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A WRITER’S REVIEW OF THOR THE BORE

Crumb!  I realized it has been a very long time since I have blogged over here at Bard and Book, so I am re-posting a blog about the movie Thor I wrote last week at my home blog over at wordpress.  Next week (definitely before Thanksgiving) I will try to get a review posted of Derek Elkin's An Introduction to Shadow, which I am about half-way through and enjoying so far.  Be looking for my next story on the Deep Cove Monster out in December--just in time for Christmas!

Now, onto Thor the bore . . .

 

Saturday night we went to see Thor:  The Dark World at the local movieplex.  I did not have high expectations as the first Thor film was enough melodrama for a lifetime.  Don’t misread me, though, The Avengers was good.  It’s just the Thor brand (okay, and Iron Man 2 and Iron Man 3) that I find awful.

Thor me to tears pic from hdwallpapers.in

Thor me to tears
pic from hdwallpapers.in

SPOILER ALERT! SPOILER ALERT! SPOILER ALERT!

The film is visually stunning and the actors are all wonderful and beautiful to look at and seem to know their craft.  Thor’s problem is one of screenplay and pacing.  It is a literary problem.  Here is why it fails.

1.  Each character is a cliché.  As I watched the movie I kept thinking, “Who wrote this dialogue?  A sophomore girl in English class?”  The dialogue is so bad and the character development so shallow that even great talent like Anthony Hopkins, Renee Russo, and Natalie Portman come across as wooden.  The bad guy is almost literally just a mask.  It’s like the folks over at Marvel said, “insert bad guy here” or something. Why does he want the darkness?  Where did he come from?  Does he love his mother?  Is there a Mrs. Bad Guy somewhere? Which lead us to the biggest cliché problem—Thor himself.  The only thing he has going for him is the mythic power and hammer.  Nothing, and I mean absolutely nothing about him as a character or personality is developed.  Even the long awaited reunion with Portman is tragically weak.  Does he have any emotion?  Is there any flaw in him?  He’s just a giant cardboard cut-out

2.  Writers know that titles are important.  You want to give your book or story a title that will make someone pick it up and at least consider reading it.  Thor:  The Dark World seems a little copycat at this point.  I mean, is it Thor Into Darkness or maybe Thor The Dark KnightEdge of Thor’s Darkness maybe, or even, how about this, Dark Thor:  The Ascent?  I’m not even on payroll and I can think of at least 3 better titles that don’t have the overused “dark” motif going on—Thor’s Grief, Thor and the Fight for Light, Thor:  The Alignment.  I think any of those are good.  I resisted the urge to go with Thormageddon or Thornado, which would be like Sharknado but with aliens.

3.  Proportion is a major aspect of writing.  This film loses all sense of proportion.  If the title were not Thor one might think that the main character was Odin or Loki.  Loki is great and Hiddleston plays him superbly.  His character is developed and therefore it connects with everyone in the audience to such a degree that we actually root for him.  He might be a bad guy, but the movie would be far more interesting if he were running things.  The proportion here is so out of whack that the only thing I’ll probably remember about this movie in 2 years is the intern and the intern’s intern.  Maybe the title should have been Thor’s Intern?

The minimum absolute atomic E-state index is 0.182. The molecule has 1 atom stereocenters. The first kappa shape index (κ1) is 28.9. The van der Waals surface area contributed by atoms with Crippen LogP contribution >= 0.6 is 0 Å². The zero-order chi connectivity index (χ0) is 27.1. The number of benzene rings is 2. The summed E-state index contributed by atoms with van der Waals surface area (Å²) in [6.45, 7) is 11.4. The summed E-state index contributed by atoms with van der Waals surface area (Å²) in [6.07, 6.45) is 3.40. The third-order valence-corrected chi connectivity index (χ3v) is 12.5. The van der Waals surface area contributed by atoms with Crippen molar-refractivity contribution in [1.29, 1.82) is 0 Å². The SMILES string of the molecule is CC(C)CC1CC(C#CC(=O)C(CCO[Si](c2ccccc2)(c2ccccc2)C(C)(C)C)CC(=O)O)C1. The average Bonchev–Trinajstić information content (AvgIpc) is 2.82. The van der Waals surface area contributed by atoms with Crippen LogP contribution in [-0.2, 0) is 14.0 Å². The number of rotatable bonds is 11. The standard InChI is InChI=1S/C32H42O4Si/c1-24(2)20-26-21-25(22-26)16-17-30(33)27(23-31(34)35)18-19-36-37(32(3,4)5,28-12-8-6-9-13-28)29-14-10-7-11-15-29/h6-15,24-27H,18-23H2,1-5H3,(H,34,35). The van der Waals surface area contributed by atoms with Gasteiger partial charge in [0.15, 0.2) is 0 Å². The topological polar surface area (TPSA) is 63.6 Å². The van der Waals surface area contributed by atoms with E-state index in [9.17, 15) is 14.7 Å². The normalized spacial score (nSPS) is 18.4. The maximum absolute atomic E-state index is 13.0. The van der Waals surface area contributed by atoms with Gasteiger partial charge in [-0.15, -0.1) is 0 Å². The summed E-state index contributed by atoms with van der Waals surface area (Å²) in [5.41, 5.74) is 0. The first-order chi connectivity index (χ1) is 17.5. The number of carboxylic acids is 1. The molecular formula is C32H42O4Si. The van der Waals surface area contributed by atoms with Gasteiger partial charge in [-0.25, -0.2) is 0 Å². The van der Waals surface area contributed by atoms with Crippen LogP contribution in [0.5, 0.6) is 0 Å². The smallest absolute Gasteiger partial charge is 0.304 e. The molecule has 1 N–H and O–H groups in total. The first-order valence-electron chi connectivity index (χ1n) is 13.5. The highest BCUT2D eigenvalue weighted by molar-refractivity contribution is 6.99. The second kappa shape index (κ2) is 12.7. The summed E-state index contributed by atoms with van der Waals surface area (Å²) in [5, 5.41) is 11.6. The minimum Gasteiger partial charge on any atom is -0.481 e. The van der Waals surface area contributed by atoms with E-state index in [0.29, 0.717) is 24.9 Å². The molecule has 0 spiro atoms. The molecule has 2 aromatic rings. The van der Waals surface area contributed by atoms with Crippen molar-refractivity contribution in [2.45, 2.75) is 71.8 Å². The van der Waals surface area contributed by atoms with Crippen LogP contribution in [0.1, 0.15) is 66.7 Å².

4.  Show—don’t tell.  This is the number one thing writers hear from critics, agents, and editors.  It is easy to write a make believe history as exposition for your audience.  The problem is that is usually boring.  The harder worker is to intertwine these histories in the aspects of plot, dialogue, and character interactions.  This movie has so much exposition, especially at the beginning, that I felt like I might ought to pull out my iPad and take notes.  I’m still a little iffy on exactly what ether is and what it does.

5.  Plot matters almost as much as character (and this is a great debate, but for now let’s just agree that plot is important) but Thor spends very little time working out a consistent plot.  Is this an invading army movie?  Is this a romance?  Is this a Cain and Abel story?  Are we looking at a space battle or a fantasy tale?  At times the movie felt like Lord of the Rings and at other times it felt like Star Wars and then it suddenly feels like Power Rangers, oh wait now it wants to be scientific like Contact.  The sad thing is there is room in here for a powerful sub-plot about the effect of lose—a mother, wife, lover—and how it changes us but that never really gets developed other than clichéd tears.

Which, by the way, how about this for a major plot hole—if earth is the best place in the 9 realms to bring ‘darkness’ why was not the first battle so long ago fought on earth instead of whatever that planet is that looks like Arizona at dusk?

I forgot to tell you the best part about Thor, though—the X-Men Trailer.

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